Stage 1 – identifying an incident or concern
All stakeholders have a responsibility to be mindful and aware of child safeguarding issues. It is not the stakeholder’s responsibility to decide whether the potential child safeguarding incident requires investigation or further action, but each stakeholder has a responsibility to act on any concerns through escalating the matter as set out in this policy. Abuse could happen anywhere in a physical place or in an online envrionment.
The following is a non-exhaustive list of the main types of abuse that all stakeholders should be aware of;
Physical Abuse - Physical abuse may involve hitting, shaking, throwing, poisoning, burning or scalding, drowning, suffocating, or otherwise causing physical harm to a child. Physical harm may also be caused when a parent or carer feigns the symptoms, of, or deliberately causes ill health to a child.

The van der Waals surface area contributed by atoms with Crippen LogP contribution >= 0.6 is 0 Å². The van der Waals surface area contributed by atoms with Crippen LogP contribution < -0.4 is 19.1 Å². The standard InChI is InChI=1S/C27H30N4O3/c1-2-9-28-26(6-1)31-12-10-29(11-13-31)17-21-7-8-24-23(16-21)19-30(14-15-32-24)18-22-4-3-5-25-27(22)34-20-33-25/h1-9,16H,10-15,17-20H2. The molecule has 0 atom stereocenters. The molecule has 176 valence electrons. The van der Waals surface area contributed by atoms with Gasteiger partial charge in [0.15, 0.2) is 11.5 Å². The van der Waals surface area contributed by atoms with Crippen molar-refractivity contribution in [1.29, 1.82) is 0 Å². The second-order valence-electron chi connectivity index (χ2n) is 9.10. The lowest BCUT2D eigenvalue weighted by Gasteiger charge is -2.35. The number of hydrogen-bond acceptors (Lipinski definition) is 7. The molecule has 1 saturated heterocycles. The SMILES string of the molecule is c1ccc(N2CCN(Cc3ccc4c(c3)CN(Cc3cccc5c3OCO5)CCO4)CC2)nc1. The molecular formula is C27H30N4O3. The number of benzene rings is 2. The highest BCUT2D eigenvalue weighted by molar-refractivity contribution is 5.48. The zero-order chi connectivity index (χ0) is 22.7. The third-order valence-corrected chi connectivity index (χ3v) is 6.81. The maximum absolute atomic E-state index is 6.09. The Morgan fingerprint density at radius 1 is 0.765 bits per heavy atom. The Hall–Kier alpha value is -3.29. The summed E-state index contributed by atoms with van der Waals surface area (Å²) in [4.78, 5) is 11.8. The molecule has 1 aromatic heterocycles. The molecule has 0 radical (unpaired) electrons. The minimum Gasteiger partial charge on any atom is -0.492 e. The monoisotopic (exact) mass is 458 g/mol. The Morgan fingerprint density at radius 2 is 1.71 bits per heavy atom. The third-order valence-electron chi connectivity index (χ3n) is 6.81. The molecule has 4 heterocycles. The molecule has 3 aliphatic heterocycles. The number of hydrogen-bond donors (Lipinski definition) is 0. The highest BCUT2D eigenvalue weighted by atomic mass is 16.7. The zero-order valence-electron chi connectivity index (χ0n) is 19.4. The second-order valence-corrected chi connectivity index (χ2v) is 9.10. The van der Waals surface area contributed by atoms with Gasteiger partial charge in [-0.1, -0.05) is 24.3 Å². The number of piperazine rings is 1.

Emotional Abuse - Emotional abuse is the persistent emotional ill treatment of a child such as to cause severe and persistent adverse effects on the child’s emotional development. It may involve conveying to children that they are worthless or unloved, inadequate, or valued only in so far as they meet the needs of another person. It may feature age or developmentally inappropriate expectations being imposed on children. It may involve causing children frequently to feel frightened or in danger, or the exploitation or corruption of children. Some level of emotional abuse is involved in all types of ill treatment of a child though it may occur alone.
Sexual Abuse - Sexual abuse involves forcing or enticing a child or young person to take part in sexual activities, whether the child is aware of what is happening. The activities may involve physical contact, including penetrative (e.g. rape) or non-penetrative acts. They may include non-contact activities, such as involving children in looking at, or in the production of, pornographic material, or watching sexual activities, or encouraging children to behave in sexually inappropriate ways.